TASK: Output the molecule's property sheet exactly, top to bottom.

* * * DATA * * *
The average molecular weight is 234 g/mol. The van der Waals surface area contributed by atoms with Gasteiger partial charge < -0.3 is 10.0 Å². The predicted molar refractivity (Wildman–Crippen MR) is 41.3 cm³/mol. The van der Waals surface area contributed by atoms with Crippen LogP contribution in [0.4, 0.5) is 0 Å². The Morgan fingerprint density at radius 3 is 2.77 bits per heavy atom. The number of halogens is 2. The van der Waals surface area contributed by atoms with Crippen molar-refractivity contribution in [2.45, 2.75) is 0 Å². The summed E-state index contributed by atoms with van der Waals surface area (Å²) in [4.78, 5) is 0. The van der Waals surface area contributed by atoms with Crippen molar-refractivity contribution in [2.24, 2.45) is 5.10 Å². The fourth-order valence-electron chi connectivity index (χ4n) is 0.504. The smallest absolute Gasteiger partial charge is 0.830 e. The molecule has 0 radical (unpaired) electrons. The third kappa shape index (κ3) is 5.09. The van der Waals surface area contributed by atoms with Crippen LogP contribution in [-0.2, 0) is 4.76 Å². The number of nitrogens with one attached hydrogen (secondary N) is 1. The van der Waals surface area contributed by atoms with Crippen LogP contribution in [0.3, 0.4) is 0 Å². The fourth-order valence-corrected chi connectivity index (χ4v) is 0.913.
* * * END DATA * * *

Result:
The average molecular weight is 234 g/mol. The van der Waals surface area contributed by atoms with Gasteiger partial charge < -0.3 is 10.0 Å². The predicted molar refractivity (Wildman–Crippen MR) is 41.3 cm³/mol. The van der Waals surface area contributed by atoms with Crippen LogP contribution in [0.4, 0.5) is 0 Å². The Morgan fingerprint density at radius 3 is 2.77 bits per heavy atom. The number of halogens is 2. The van der Waals surface area contributed by atoms with Crippen molar-refractivity contribution in [2.45, 2.75) is 0 Å². The summed E-state index contributed by atoms with van der Waals surface area (Å²) in [4.78, 5) is 0. The van der Waals surface area contributed by atoms with Crippen molar-refractivity contribution in [2.24, 2.45) is 5.10 Å². The fourth-order valence-electron chi connectivity index (χ4n) is 0.504. The smallest absolute Gasteiger partial charge is 0.830 e. The molecule has 0 radical (unpaired) electrons. The third kappa shape index (κ3) is 5.09. The van der Waals surface area contributed by atoms with Crippen LogP contribution in [-0.2, 0) is 4.76 Å². The number of nitrogens with one attached hydrogen (secondary N) is 1. The van der Waals surface area contributed by atoms with Crippen LogP contribution in [0.3, 0.4) is 0 Å². The fourth-order valence-corrected chi connectivity index (χ4v) is 0.913.